The gaming industry is oversaturated with bug-eyed marketing reps and executives - be they from actual game companies or other technology foundations (I'm looking at you, Alienware) - they're all-too-excited to start benching, advertising, and (LAN) partying with Crysis 2. It's a remarkable eye-catcher, and unarguably gets the attention of overclocking and modding enthusiasts. The predecessor was a tool with an easily excitable audience, yet had game design equivalent to Counter-Strike's early days. Crysis was said to have the best graphics, and it did. All video cards yielded to the game, almost out of fear. Even the ones that could handle it flew the white flag. It was the placebo effect: gaming media was so infatuated with graphics that it had neglected to even consider analyzing gameplay and design, much less story (Aliens AND Koreans?!). Reviews given on a 100-point system saw perfect 100's (CheatCode Central, GameTap, Got Next), something that shouldn't happen until the scientologist overlord Xenu develops a game called Religion Tycoon. Servers were available from any and all providers, and ads with the game's mascot springing from laptop displays were bountiful. It was too much, too fast - the hype left as fast as a nanosuit's sprinting speed. The community was left in shambles.
All inputs accrue an output, and the output of hype is speculation. Gamers have a powerful tool at their fingertips; actually, it's probably under them right now. At the blink of an eye, you could have your Xfire or Steam friendslist open, social networks whirring, forum topics posting, and emails sending. You have the ability to create or hear any rumor and send it to hundreds, if not thousands of target-audience people. People who want to hear these things. Gamers with an inherently piqued interest, all of them likely to repeat the rumor to at least one friend. It's the Telephone Game. That's why speculation and rumors circulating video games are equal parts drive, threat, and disappointment. I will use Will Wright's Spore as an example to explain these three key elements.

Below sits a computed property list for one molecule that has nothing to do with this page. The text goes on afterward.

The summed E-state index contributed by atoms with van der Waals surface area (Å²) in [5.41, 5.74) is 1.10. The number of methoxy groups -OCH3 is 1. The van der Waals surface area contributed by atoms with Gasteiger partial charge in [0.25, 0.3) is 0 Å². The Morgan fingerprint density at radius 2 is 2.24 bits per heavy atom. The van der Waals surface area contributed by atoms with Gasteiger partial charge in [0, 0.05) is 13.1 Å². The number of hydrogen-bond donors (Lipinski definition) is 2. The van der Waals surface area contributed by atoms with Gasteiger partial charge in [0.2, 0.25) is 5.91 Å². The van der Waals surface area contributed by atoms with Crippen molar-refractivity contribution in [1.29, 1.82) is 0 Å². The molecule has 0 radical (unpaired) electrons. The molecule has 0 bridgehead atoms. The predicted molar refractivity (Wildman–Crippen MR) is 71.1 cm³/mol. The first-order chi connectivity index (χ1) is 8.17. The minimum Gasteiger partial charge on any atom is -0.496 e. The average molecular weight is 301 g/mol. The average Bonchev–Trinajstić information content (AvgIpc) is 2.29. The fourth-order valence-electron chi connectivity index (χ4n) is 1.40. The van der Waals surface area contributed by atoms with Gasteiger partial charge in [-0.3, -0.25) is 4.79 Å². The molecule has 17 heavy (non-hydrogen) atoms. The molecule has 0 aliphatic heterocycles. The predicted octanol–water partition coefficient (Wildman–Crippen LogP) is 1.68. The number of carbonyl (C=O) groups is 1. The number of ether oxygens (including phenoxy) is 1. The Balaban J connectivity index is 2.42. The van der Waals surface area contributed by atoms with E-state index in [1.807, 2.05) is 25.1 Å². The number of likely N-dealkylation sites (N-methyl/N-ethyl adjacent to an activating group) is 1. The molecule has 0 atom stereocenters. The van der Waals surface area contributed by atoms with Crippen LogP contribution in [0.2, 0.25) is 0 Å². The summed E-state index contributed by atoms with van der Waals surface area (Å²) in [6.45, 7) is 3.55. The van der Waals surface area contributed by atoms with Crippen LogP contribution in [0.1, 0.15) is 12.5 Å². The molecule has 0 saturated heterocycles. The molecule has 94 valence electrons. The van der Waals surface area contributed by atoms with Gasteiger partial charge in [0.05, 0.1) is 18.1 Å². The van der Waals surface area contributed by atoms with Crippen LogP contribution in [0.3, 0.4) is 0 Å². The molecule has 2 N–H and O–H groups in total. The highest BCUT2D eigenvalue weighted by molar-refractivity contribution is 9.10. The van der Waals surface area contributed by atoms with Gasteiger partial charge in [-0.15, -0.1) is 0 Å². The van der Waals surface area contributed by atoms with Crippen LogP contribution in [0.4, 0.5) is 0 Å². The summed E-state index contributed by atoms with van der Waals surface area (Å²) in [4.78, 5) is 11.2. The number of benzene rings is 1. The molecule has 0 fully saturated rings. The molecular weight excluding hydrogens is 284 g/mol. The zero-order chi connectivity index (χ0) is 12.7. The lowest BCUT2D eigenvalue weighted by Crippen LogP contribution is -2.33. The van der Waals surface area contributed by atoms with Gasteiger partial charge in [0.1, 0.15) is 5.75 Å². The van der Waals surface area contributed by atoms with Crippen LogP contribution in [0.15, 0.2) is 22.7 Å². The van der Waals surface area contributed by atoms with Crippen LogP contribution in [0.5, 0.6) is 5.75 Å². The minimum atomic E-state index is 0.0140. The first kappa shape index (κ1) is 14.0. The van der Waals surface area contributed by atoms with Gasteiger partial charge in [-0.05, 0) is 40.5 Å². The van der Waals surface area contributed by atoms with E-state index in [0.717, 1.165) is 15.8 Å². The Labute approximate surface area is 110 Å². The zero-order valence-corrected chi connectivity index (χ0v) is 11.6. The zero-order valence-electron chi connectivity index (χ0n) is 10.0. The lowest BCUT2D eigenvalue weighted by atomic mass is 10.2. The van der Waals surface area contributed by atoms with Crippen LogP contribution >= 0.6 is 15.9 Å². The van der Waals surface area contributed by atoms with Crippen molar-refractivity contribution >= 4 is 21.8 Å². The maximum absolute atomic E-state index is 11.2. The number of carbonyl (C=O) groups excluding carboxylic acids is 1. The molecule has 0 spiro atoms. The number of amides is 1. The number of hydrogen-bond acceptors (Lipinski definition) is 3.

Drive: The initial impact of hype is drive, or the motivation for recipients to immediately commence googling. Trailers of games are a particularly good example, since the majority of video streaming websites offer a 'related videos' panel. Drive can turn any wallflower into an avid fact-checker, leading to overhype, resulting in...
Threat: The enumeration of hype that can derail any launch party. Threat is the diminishing return of drive, and all but killed Spore. After initial release, 'DRM' became the most commonly used phrase across all Spore reviews (source: Amazon). The threat posed to developers is not an easy one to overcome: they have to meet our standards, which, due to hype, gamers are partially responsible for setting themselves. The company is now threatened by consumer backlash if they do not deliver. In Spore's case, Amazon featured over 2,000 one-star reviews bashing DRM, a remarkable blow to any new game. Threat leads up to...
Disappointment: The final phase of hype is the untimely letdown. By this point in the process, all parties are to blame for the disappointment - publishers promoted the game with flowery writing and photoshopped screenshots, developers made promises they could not deliver on, and gamers have unintentionally excited themselves to the point that it endangers their ability to enjoy the game. If hype is allowed to make it this far, future releases of the title may be jeopardized or even canceled. The other possibility is a chance for redemption, such as Spore's Galactic Adventures expansion, which added features as brilliant as the original concept (though its sales paled in comparison to Spore as a result of the original thrashing received on launch day).
A lot of modern games suffer from a syndrome that a friend of the site, ThePerson42, has dubbed "Graphics for the sake of graphics." Large game publishing houses and development studios are investing more than ever into graphics, and it has an adverse effect on gameplay and design. They can't afford to take risks on fundamental design mechanics with so much backing in other departments - the game must succeed to pay those salaries; they seem to stick to the 'better safe than sorry' adage, something I'd like to move away from.
Smaller studios and indie developers, such as those that created Din's Curse and Machinarium are on the opposite end of the spectrum. These are the people that can't afford not to take risks. If they tread in still water, the chance of failure is all too present. It's a very fine balance, and one that I'm betting is best solved with trial and error.
So, the question: Is Crysis 2 a shot at redemption, or is it doomed to follow the same path as its ancestor? Will it fall back into being a pure benchmarking tool, or has gameplay moved into the foreground? A good game should be the topic of conversation for years, but not because of its ability to benchmark gaming rigs. Let us know what you think below.
~Steve "Lelldorianx" Burke